Direct imports lead to complaints

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Direct imports lead to complaints

Mr. Kim recently ordered a 60-inch TV from abroad for 2.3 million won ($1,944). He used a company that specializes in buying products overseas, where retail prices are cheaper than in Korea.

The company first asked Kim to pay 100,000 won for an insurance policy in case damage was done to the set during delivery. A few days later, the company upped the price to 400,000 won because the TV was so heavy. Then it charged him 200,000 won for delivery. The price of the TV was reaching 3 million won.

Kim tried canceling the order but the company demanded he pay for its losses. So he ended up buying it.

Korean consumers buying products from overseas used to stick to fashion and smaller items. In recent years, they’ve been expanding their shopping lists to include electronics like TVs and tablets.

But as the number of such purchases has grown, so have the number of complaints about problems like delivery mishaps and overcharging of fees.

According to the Korea Consumer Agency Monday, the number of complaints about direct overseas purchases totalled 3,412 in the first half of 2015. This was almost triple the number during the first half of 2014.

The biggest number of complaints was about proxy shopping service companies, which accounted for 82.5 percent.

The most common complaint was delivery mishaps, including the shipment going to the wrong address or the product never being delivered. Such complaints accounted for 35.2 percent of the total. Delivery complaints grew 11 percent from the previous year.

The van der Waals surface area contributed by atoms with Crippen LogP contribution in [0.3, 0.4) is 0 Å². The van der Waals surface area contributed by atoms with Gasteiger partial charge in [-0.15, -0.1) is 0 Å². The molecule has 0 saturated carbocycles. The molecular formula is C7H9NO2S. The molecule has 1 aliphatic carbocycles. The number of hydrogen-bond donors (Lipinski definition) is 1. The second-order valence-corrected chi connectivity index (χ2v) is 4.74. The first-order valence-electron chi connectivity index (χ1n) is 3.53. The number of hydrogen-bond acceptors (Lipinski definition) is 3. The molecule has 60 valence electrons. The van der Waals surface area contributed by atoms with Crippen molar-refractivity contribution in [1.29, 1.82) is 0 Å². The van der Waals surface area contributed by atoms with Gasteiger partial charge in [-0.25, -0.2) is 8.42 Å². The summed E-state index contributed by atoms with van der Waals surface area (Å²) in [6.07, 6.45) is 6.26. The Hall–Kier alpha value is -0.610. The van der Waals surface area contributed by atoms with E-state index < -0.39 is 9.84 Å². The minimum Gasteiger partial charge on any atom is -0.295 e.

The second most common complaint was excessive charges on cancelled orders or returned products, which accounted for nearly 22 percent. Faulty products and problems with after sales service was the third most common complaint at 15 percent.

By products, consumers had the most complaints for fashion items including shoes, which account for 53.3 percent. But questions to the agency about electronics like TVs and tablets, as well as health-related products have more than tripled from a year ago.

More Koreans have been purchasing electronics as word has spread prices for such products abroad are cheaper than in Seoul.

“There has been a growing number of people buying large-sized TVs in preparation for their weddings as well as those who have been buying health products like diet pills that are manufactured overseas,” said an official at the Korea Consumer Agency.

The consumer protection agency plans to set up a separate website to exclusively handle international purchases by the end of this year. It plans on providing information on proxy shopping companies that have received numerous complaints as well as those that are suspected of fraud.


BY LEE SO-AH [lee.hojeong@joongang.co.kr]

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